New paper in Zoology


A histochemical and morphological study of the mucus producing pedal gland system in Latia neritoides (Mollusca; Gastropoda; Hygrophila)

Greistorfer S, von Byern J, Miller I, Meyer-Rochow VB, Farkas R & Steiner G. 2022.
Zoology,Volume 156, 2023, 126067, ISSN 0944-2006, . Link. Published online 22 December 2022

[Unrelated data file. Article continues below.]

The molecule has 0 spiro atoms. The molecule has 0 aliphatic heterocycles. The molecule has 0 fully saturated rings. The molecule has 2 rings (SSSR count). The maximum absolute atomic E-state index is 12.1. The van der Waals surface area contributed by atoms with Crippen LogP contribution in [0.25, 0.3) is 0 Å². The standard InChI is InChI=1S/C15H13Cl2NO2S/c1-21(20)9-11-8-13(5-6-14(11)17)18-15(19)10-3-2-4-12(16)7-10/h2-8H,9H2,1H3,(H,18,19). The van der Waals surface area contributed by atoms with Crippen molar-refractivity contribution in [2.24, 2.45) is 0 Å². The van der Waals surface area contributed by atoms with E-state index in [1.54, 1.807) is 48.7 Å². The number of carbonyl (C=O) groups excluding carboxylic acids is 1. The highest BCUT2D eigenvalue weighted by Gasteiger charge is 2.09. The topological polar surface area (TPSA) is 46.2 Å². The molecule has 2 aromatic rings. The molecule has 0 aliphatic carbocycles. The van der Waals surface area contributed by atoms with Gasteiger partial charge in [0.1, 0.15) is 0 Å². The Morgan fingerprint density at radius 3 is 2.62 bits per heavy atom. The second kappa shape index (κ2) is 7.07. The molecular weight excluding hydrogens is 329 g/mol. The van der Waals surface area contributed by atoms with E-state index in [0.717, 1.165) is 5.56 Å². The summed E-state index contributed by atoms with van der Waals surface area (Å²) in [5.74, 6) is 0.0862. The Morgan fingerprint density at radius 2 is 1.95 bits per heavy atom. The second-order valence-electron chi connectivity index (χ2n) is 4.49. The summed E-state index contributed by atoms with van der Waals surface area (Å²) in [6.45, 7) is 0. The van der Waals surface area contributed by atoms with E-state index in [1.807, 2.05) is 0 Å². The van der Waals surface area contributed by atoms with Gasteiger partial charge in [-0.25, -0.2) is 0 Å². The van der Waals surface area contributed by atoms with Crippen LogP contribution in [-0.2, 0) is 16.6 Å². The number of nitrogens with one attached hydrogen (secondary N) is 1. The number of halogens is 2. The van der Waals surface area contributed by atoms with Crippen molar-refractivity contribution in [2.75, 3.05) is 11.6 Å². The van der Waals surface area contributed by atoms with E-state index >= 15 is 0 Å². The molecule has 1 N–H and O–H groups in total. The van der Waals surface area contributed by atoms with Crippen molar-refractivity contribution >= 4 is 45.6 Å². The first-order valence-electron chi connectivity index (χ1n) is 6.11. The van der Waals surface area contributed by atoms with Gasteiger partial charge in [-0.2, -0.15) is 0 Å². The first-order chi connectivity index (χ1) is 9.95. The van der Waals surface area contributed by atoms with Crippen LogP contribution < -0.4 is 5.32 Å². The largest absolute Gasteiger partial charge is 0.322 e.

The freshwater gastropod Latia neritoides is endemic to the streams of New Zealand’s North Island. This species has evolved a unique defence system: it exudes a luminescent mucus thought to deter predators. While the bioluminescence itself has been investigated before, the underlying gland system has remained unstudied and relevant information to understand the defence system has been missing till now. For the release of the glowing mucus of L. neritoides two places of origin were assumed: the lateral foot area or the mantel cavity. In this study the focus was on the first suggestion. To gain insight into the defence system, morphological as well as histochemical analyses were performed involving all secretory gland types in the sub-epithelial foot layer. The results were compared with the foot gland system of Neritina sp., a snail living in a comparable habitat, but using a different survival strategy. The gland types of the two gastropods were compared and their mucus types were investigated. Seven subepithelial gland cell types can be distinguished in the foot region of L. neritoides. Neritina sp., in contrast, has six gland cell types of which three laterally located ones are epithelial. Both species show a pedal gland in the anterior foot region. A striking difference between the species are two prominent subepithelial gland cell types (L1l/L2l) in the lateral foot area of L. neritoides, which are missing in Neritina sp. These gland cells are distributed throughout the entire lateral foot area of L. neritoides and make up about 85% of the mucus gland cells in this area. Defence mucus and trail mucus of L. neritoides show different specificities in lectin staining, but are not equally represented in the gland cell types. Yet, based on the huge size and high density of L1l and L2L, we envision a role for these gland types in the defence system.